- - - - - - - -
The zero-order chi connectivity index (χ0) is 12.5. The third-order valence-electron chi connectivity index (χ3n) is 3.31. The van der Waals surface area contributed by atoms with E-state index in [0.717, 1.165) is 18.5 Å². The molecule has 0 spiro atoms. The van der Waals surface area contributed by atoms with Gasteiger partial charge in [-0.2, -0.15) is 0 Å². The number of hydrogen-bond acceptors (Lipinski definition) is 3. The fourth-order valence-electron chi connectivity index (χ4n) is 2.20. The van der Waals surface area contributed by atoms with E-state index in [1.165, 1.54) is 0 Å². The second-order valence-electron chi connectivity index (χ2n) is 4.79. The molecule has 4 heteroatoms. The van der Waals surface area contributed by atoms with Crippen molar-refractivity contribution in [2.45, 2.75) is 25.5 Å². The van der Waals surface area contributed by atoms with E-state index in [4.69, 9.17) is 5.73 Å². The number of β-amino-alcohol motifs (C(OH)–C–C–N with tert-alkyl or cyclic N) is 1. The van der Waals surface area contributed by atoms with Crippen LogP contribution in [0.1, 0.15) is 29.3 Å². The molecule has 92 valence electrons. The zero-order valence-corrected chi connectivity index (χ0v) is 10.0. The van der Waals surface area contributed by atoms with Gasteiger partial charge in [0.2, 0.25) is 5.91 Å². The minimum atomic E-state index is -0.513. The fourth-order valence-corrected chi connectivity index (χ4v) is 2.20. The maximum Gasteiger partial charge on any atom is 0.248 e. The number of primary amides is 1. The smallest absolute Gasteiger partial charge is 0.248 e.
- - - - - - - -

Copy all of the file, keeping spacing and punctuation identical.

The zero-order chi connectivity index (χ0) is 12.5. The third-order valence-electron chi connectivity index (χ3n) is 3.31. The van der Waals surface area contributed by atoms with E-state index in [0.717, 1.165) is 18.5 Å². The molecule has 0 spiro atoms. The van der Waals surface area contributed by atoms with Gasteiger partial charge in [-0.2, -0.15) is 0 Å². The number of hydrogen-bond acceptors (Lipinski definition) is 3. The fourth-order valence-electron chi connectivity index (χ4n) is 2.20. The van der Waals surface area contributed by atoms with E-state index in [1.165, 1.54) is 0 Å². The second-order valence-electron chi connectivity index (χ2n) is 4.79. The molecule has 4 heteroatoms. The van der Waals surface area contributed by atoms with Crippen molar-refractivity contribution in [2.45, 2.75) is 25.5 Å². The van der Waals surface area contributed by atoms with E-state index in [4.69, 9.17) is 5.73 Å². The number of β-amino-alcohol motifs (C(OH)–C–C–N with tert-alkyl or cyclic N) is 1. The van der Waals surface area contributed by atoms with Crippen LogP contribution in [0.1, 0.15) is 29.3 Å². The molecule has 92 valence electrons. The zero-order valence-corrected chi connectivity index (χ0v) is 10.0. The van der Waals surface area contributed by atoms with Gasteiger partial charge in [0.2, 0.25) is 5.91 Å². The minimum atomic E-state index is -0.513. The fourth-order valence-corrected chi connectivity index (χ4v) is 2.20. The maximum Gasteiger partial charge on any atom is 0.248 e. The number of primary amides is 1. The smallest absolute Gasteiger partial charge is 0.248 e.